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Sleep Studies

A wide range of tests are used during sleep studies, but here are a few of the most common sleep tests that you can expect.

  • Polysomnogram (PSG) is the most common test used to diagnose sleep disorders. A PSG is often recommended for patients who are suspected of having sleep apnea, narcolepsy, REM sleep behavior disorder, periodic limb movement disorder, unusual behaviors during sleep, and unexplained chronic insomnia. During a PSG you will have wired, sticky patches containing sensors called electrodes that are placed on your scalp, face, chest, limbs, and a finger; these sensors will record a patient’s brain waves, blood oxygen level, heart rate, breathing, as well as eye and leg movements while sleeping and will allow your doctor to give a diagnosis. A PSG can also be used to help adjust or create treatment plans for patients that have already been diagnosed with a sleep disorder.
  • Multiple Sleep Latency Tests (MSLT) show different stages of sleep and how long it takes you to fall asleep, you will be asked to relax and try to fall asleep in a dark, quiet room every two hours throughout the day. MSLT’s are usually performed the morning after a PSG and involves sensors placed on your scalp, face, and chin. These sensors will record brain activity and eye movements to help diagnose sleep disorders like narcolepsy, idiopathic hypersomina, and other sleep disorders that cause daytime tiredness.
  • Maintenance of Wakefulness Test (MWT) is typically performed the day after a PSG and takes most of the day. Like the previous sleep studies, the MWT uses sensors to measure when you’re awake and asleep. You will be asked to sit quietly and comfortably in a chair and look straight ahead, then all you have to do is try to stay awake for 40 minutes, then you will get a 2 hour break in between each MWT.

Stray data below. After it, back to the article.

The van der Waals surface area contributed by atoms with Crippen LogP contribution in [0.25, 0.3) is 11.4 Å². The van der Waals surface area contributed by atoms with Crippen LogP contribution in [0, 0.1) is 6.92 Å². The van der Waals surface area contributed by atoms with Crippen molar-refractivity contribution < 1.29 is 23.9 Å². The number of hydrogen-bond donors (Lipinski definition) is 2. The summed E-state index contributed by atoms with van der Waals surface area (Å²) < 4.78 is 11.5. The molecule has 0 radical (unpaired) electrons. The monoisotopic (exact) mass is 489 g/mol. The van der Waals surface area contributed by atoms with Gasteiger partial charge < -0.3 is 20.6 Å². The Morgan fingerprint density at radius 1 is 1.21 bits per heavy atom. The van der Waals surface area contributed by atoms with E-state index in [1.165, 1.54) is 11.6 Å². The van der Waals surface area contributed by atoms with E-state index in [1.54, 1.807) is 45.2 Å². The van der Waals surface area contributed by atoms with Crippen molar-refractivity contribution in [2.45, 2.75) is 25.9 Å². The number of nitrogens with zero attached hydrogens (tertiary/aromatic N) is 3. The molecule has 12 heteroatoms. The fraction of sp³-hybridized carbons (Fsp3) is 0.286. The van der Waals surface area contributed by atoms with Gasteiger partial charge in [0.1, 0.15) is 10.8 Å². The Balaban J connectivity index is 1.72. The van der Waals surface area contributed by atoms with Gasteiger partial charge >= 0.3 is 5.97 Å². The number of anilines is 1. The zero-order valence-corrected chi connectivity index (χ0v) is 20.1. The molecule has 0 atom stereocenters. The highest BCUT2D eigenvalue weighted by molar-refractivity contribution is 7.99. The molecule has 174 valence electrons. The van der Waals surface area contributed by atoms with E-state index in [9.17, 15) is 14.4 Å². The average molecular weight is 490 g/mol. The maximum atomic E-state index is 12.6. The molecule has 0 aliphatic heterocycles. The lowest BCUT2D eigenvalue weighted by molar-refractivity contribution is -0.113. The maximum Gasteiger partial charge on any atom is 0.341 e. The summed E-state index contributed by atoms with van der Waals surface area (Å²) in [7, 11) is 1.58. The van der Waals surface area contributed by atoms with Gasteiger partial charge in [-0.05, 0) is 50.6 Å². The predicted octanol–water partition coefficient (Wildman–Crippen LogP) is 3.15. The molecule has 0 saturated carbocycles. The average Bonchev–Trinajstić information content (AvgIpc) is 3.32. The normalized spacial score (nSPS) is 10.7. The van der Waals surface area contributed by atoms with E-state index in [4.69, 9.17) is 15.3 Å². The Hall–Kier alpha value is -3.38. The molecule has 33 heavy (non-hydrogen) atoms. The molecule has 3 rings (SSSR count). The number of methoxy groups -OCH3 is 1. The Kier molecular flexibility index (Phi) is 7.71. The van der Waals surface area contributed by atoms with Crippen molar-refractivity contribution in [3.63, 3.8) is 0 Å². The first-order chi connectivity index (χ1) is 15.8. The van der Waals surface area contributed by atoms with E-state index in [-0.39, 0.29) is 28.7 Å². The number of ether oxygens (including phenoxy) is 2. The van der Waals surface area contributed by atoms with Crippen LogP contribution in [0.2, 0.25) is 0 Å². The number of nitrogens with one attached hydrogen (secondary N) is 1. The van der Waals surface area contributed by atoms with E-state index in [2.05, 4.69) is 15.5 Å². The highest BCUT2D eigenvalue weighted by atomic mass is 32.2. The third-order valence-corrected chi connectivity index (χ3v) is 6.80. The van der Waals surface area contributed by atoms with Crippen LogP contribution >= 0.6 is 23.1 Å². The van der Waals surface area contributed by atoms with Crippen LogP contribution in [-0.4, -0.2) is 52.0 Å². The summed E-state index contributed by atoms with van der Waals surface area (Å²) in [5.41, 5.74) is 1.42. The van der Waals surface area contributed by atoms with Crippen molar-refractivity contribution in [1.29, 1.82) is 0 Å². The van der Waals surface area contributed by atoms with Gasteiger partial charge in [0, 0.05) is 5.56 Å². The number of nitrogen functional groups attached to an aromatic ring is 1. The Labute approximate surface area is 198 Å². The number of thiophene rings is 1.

• Home-Based Portable Monitor Test will require you to go to a sleep center where they will show you how to set up and use the equipment that you will be taking home, or in some cases you can have a technician come to your house to help prepare for the sleep study. You will take the equipment back to the sleep center when you finish and then should have the test results back from your doctor within a week or two.
  • Actigraphy is a small device that is typically worn like a wristwatch so you can go about your day normally; just make sure to remove it before swimming or bathing. The actigraphy measures your sleep/wake behavior over a 3-14 day period. Results from the actigraphy will give your doctor a better idea of your sleep habits, including daytime naps, bedtimes, hours of sleep, and even if the lights are on while you’re asleep.

 

“Polysomnography (sleep Study).” Why It’s Done. Mayo Clinic, 6 Dec. 2011. Web. 5 Nov. 2014. <http://www.mayoclinic.org/tests-procedures/polysomnography/basics/why-its-done/prc-20013229&gt;.

“UCLA Sleep Disorders Center.” Preparing for a Sleep Study. UCLA.edu. Web. 15 Oct. 2014. <http://sleepcenter.ucla.edu/body.cfm?id=59&gt;.

“What To Expect During a Sleep Study.” – NHLBI, NIH. National Heart, Lung, and Blood Institue. Web. 15 Oct. 2014. <http://www.nhlbi.nih.gov/health/health-topics/topics/slpst/during.html&gt;.

Speaking and Snoozing Don’t Mix

Have you ever been awoken by your sleep partner muttering in their sleep? If so, they likely suffer from sleep talking.

Sleep talking, also known as somniloquy, is a sleep disorder characterized by frequent attempts at talking during sleep. This disorder can feature anything from slight mumbles to elaborate conversations. If you or a loved one suffer from this unique sleep disorder, it is important to understand how it may affect others and what you can do to combat its side-effects.

Just as there are variances in volume and complexity, there are also variances in frequency of sleep talking episodes and severity of sleep disruption. While sleep talking is oftentimes hereditary, episodes are often brought on from sleep disrupting behaviors such as alcohol consumption, fever, stress, depression and sleep deprivation. Most people will never realize that they suffer from episodes of sleep talking, but many others may be affected.

There is typically not a serious need to have sleep talking treated, however, it can be an indication of other serious sleep disorders that can be harmful down the road. The best way to lower the likelihood of a sleep talking episode is by avoiding activities that harm the sleep cycle such as alcohol consumption and sleep deprivation.

If you can’t seem to keep your thoughts to yourself while sleeping, be sure to ask your doctor if there may be more serious issues at hand.

“Sleep Talking.” – National Sleep Foundation. Web. 19 Nov. 2014. <http://sleepfoundation.org/sleep-disorders-problems/sleep-talking&gt;.